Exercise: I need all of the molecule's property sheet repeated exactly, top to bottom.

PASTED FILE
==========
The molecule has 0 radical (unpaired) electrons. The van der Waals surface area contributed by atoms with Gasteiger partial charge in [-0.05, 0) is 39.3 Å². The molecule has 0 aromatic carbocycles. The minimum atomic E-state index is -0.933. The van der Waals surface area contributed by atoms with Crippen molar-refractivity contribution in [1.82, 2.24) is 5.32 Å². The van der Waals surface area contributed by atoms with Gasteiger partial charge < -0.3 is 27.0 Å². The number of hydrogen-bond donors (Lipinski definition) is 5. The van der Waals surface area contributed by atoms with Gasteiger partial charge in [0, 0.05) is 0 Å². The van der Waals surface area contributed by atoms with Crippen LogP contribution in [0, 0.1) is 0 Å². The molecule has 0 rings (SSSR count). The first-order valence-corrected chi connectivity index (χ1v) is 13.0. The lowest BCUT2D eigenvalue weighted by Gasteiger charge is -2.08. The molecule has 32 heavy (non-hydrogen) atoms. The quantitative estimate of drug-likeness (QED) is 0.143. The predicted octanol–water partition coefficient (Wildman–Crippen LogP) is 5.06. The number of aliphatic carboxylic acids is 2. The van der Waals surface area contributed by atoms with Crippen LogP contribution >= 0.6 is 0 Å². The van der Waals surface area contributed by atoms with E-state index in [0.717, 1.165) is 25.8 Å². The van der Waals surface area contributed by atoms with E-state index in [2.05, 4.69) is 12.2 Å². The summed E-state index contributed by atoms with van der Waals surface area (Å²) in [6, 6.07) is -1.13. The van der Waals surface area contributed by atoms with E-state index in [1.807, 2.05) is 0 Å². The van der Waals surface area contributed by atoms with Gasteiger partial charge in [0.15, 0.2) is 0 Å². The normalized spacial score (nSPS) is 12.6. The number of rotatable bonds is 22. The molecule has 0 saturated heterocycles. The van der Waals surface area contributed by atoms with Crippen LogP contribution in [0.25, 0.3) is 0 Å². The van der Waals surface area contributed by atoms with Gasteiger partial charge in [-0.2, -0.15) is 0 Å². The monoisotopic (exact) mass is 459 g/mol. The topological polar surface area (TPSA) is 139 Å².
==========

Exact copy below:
The molecule has 0 radical (unpaired) electrons. The van der Waals surface area contributed by atoms with Gasteiger partial charge in [-0.05, 0) is 39.3 Å². The molecule has 0 aromatic carbocycles. The minimum atomic E-state index is -0.933. The van der Waals surface area contributed by atoms with Crippen molar-refractivity contribution in [1.82, 2.24) is 5.32 Å². The van der Waals surface area contributed by atoms with Gasteiger partial charge < -0.3 is 27.0 Å². The number of hydrogen-bond donors (Lipinski definition) is 5. The van der Waals surface area contributed by atoms with Gasteiger partial charge in [0, 0.05) is 0 Å². The van der Waals surface area contributed by atoms with Crippen LogP contribution in [0, 0.1) is 0 Å². The molecule has 0 rings (SSSR count). The first-order valence-corrected chi connectivity index (χ1v) is 13.0. The lowest BCUT2D eigenvalue weighted by Gasteiger charge is -2.08. The molecule has 32 heavy (non-hydrogen) atoms. The quantitative estimate of drug-likeness (QED) is 0.143. The predicted octanol–water partition coefficient (Wildman–Crippen LogP) is 5.06. The number of aliphatic carboxylic acids is 2. The van der Waals surface area contributed by atoms with Crippen LogP contribution >= 0.6 is 0 Å². The van der Waals surface area contributed by atoms with E-state index in [0.717, 1.165) is 25.8 Å². The van der Waals surface area contributed by atoms with E-state index in [2.05, 4.69) is 12.2 Å². The summed E-state index contributed by atoms with van der Waals surface area (Å²) in [6, 6.07) is -1.13. The van der Waals surface area contributed by atoms with E-state index in [1.807, 2.05) is 0 Å². The van der Waals surface area contributed by atoms with Gasteiger partial charge in [0.15, 0.2) is 0 Å². The normalized spacial score (nSPS) is 12.6. The number of rotatable bonds is 22. The molecule has 0 saturated heterocycles. The van der Waals surface area contributed by atoms with Crippen LogP contribution in [0.25, 0.3) is 0 Å². The van der Waals surface area contributed by atoms with Gasteiger partial charge in [-0.2, -0.15) is 0 Å². The monoisotopic (exact) mass is 459 g/mol. The topological polar surface area (TPSA) is 139 Å².